• This list says tea bags are okay, but your 10 things you should not put in your compost pile says no tea bags. Is this list referring to natural, biodegradable tea bags?

    • Thanks for your comment. I’ve clarified/updated teabag composting in the post. If the bag is made from cotton or hemp or other biodegradable fabric, it can be composted. But many teabags are made from rayon or other synthetics and cannot be composted.

  • I’ve been composting for little over a year now and am always looking at things and thinking “can i compost that??” the main one being after a Sunday roast I have lots of left over gravy and gravy soaked vegetables left over d I never know what to do with them, could you clear this up for me?

  • Why can’t you compost meat? I’ve read some do but as “master composter” you say no…. why? Sorry if i”ve missed that part… also can you or can not compost cooked fish?

    • You can compost meat like you can technically compost any natural substance, but it will draw animals quickly. Most home composters do not want rats, raccoons or other critters in their compost piles. Also rotting meat will have to be carefully balanced with dry roughage so as not to putrify and stink up the yard.

  • This is an awesome list! As a new composter, I have a couple questions.

    How does latex break down? Do I need to chop it up? Can I compost the latex gloves I dye my hair with if I rinse them off really well?

    Does any ash I add to the pile need to be from wood or can it be from bbq charcoal briquettes?

    What about flat soda, spoiled juice, or leftover juice from pickled or canned items?

    Thanks a bunch!!

    • It’s best to break anything down into tiny pieces before you compost it, that goes for latex too. Make sure it’s natural latex. Synthetic is not biodegradable. Charcoal briquettes are usually treated with petrochemicals, but if you have the natural ones, you can compost the ash from that, just don’t add a whole lot as it can create mineral imbalances in excess. Soda, juice, etc. are fine, but they will make your pile wet so make sure you have enough dry stuff like dead leaves to balance the moisture in the pile. Best to you!

      • Here in California where it’s super dry I definitely add liquid kitchen waste like pickle juice, tea, coffee, juice etc. it feeds and waters at the same time. Sometimes I put dirty dish water ( because I use phosphate free fragrance free soap) on the pile. Or I catch cold water in a bucket from sinks and showers when I’m running faucet to warm water.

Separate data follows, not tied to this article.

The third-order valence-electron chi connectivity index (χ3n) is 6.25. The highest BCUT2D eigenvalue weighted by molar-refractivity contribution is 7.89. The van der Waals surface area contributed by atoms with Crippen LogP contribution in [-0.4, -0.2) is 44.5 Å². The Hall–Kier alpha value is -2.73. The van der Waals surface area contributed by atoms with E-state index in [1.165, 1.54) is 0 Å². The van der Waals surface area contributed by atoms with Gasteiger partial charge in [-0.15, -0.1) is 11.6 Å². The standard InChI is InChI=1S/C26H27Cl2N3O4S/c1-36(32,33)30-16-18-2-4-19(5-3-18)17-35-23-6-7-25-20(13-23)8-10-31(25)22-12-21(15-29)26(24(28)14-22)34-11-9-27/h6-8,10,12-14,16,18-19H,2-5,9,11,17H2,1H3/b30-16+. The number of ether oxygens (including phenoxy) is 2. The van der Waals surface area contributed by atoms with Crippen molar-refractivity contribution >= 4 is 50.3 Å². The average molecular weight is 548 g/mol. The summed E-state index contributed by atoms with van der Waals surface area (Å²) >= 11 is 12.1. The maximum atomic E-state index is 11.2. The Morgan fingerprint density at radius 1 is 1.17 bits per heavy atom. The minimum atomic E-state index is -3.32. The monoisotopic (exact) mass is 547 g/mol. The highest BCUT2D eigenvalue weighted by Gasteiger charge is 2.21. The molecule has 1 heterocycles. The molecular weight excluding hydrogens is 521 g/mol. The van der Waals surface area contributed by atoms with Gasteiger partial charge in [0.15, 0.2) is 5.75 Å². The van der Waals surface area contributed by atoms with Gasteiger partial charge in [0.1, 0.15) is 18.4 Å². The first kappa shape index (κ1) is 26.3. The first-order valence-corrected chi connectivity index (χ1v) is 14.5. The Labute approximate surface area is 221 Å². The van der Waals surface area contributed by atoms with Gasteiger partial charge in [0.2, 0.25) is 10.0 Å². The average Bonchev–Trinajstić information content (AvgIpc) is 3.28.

The bonus with truly fermented pickles or other veggies is you are adding good microbes. Old yeast or sourdough starter are also great.

  • GREAT list! I have pinned it… composting is the bomb – it is free fertiliser and means you can realistically strive for close to zero waste from your home to landfill.
    Our compost bin is incredible; every time we think it’s full, the level drops and we can fill it up again. A couple of tips: if you have a bin that you can’t turn, speed things up by poking holes in the compost, all the way to the bottom. We use a thin metal pole that we salvaged from somewhere. And if you have chickens, give any bones to the chooks first; they will remove all the meat and then you can put the bones on the compost without attracting rodents.

    • Yes, however, most dry dog food is made of mostly grain, not meat, and it is dry and processed, so even with a relatively small percentage of meat in it, it doesn’t have the putrefication factor that whole meat might have. That said, you can compost any type of organic matter, including meat, if you are attentive to aeration and animal invasion.

  • As far as composting cereals, does it matter the sugar level in it or any other sugary item. I’ve always refrained from putting sugary items not of an organic nature into the compost and as you’ve said kept it to the very basics of composting.

    • Once they’ve been through the machine, dryer sheets contain little chemical residue, but they are usually not compostable because they are made from synthetic fabric! (However, Seventh Generation dryer sheets are definitely compostable.) This is why the list includes dryer lint, but not dryer sheets. The lint from your jeans or linens loads (which are made from cotton) is definitely compostable!

    • No, it’s not large enough to get the critical mass of compost you need to get the break-down process going, with is a cubic yard (3x3x3 feet). Regular compost needs to be outdoors and in a receptacle where air and water can get in there easily and naturally.

      You can WORM compost in a tub container, but that is a totally different process. A good search on “vermiculture” or “worm composting” will give you tons of information on how to set up a tub, but please note, worms will only eat veggie and fruit scraps, not other compostables like shredded paper or grass clippings.